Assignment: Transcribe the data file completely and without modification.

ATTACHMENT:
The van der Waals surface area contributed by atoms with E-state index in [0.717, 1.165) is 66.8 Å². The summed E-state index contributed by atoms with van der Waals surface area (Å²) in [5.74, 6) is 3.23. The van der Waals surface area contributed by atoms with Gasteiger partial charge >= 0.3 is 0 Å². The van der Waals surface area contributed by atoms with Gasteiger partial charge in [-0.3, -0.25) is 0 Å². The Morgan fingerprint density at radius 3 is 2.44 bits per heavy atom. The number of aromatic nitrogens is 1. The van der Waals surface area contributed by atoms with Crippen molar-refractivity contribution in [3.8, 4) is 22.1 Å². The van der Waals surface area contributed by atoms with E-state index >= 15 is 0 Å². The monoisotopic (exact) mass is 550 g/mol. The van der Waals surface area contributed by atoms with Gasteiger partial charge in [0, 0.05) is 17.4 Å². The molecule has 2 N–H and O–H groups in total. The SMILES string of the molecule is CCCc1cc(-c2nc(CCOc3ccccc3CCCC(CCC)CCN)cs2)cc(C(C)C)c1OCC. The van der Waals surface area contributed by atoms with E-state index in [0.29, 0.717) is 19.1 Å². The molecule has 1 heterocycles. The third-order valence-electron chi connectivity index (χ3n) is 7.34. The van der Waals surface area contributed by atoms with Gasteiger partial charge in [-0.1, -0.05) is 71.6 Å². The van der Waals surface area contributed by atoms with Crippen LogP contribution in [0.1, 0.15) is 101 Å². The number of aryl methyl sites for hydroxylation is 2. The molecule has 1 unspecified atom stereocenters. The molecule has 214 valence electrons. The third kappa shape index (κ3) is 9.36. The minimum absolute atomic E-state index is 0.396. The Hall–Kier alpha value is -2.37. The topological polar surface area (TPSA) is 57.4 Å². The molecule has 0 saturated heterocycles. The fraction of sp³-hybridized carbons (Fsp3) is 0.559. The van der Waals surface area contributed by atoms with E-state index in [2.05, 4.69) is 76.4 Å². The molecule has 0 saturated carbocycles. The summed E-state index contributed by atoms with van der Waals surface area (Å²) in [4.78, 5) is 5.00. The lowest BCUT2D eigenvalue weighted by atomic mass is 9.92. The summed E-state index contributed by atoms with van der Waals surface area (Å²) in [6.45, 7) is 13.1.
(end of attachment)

The van der Waals surface area contributed by atoms with E-state index in [0.717, 1.165) is 66.8 Å². The summed E-state index contributed by atoms with van der Waals surface area (Å²) in [5.74, 6) is 3.23. The van der Waals surface area contributed by atoms with Gasteiger partial charge >= 0.3 is 0 Å². The van der Waals surface area contributed by atoms with Gasteiger partial charge in [-0.3, -0.25) is 0 Å². The Morgan fingerprint density at radius 3 is 2.44 bits per heavy atom. The number of aromatic nitrogens is 1. The van der Waals surface area contributed by atoms with Crippen molar-refractivity contribution in [3.8, 4) is 22.1 Å². The van der Waals surface area contributed by atoms with E-state index >= 15 is 0 Å². The monoisotopic (exact) mass is 550 g/mol. The van der Waals surface area contributed by atoms with Gasteiger partial charge in [0, 0.05) is 17.4 Å². The molecule has 2 N–H and O–H groups in total. The SMILES string of the molecule is CCCc1cc(-c2nc(CCOc3ccccc3CCCC(CCC)CCN)cs2)cc(C(C)C)c1OCC. The van der Waals surface area contributed by atoms with E-state index in [0.29, 0.717) is 19.1 Å². The molecule has 1 heterocycles. The third-order valence-electron chi connectivity index (χ3n) is 7.34. The van der Waals surface area contributed by atoms with Gasteiger partial charge in [-0.1, -0.05) is 71.6 Å². The van der Waals surface area contributed by atoms with Crippen LogP contribution in [0.1, 0.15) is 101 Å². The number of aryl methyl sites for hydroxylation is 2. The molecule has 1 unspecified atom stereocenters. The molecule has 214 valence electrons. The third kappa shape index (κ3) is 9.36. The minimum absolute atomic E-state index is 0.396. The Hall–Kier alpha value is -2.37. The topological polar surface area (TPSA) is 57.4 Å². The molecule has 0 saturated heterocycles. The fraction of sp³-hybridized carbons (Fsp3) is 0.559. The van der Waals surface area contributed by atoms with E-state index in [2.05, 4.69) is 76.4 Å². The molecule has 0 saturated carbocycles. The summed E-state index contributed by atoms with van der Waals surface area (Å²) in [4.78, 5) is 5.00. The lowest BCUT2D eigenvalue weighted by atomic mass is 9.92. The summed E-state index contributed by atoms with van der Waals surface area (Å²) in [6.45, 7) is 13.1.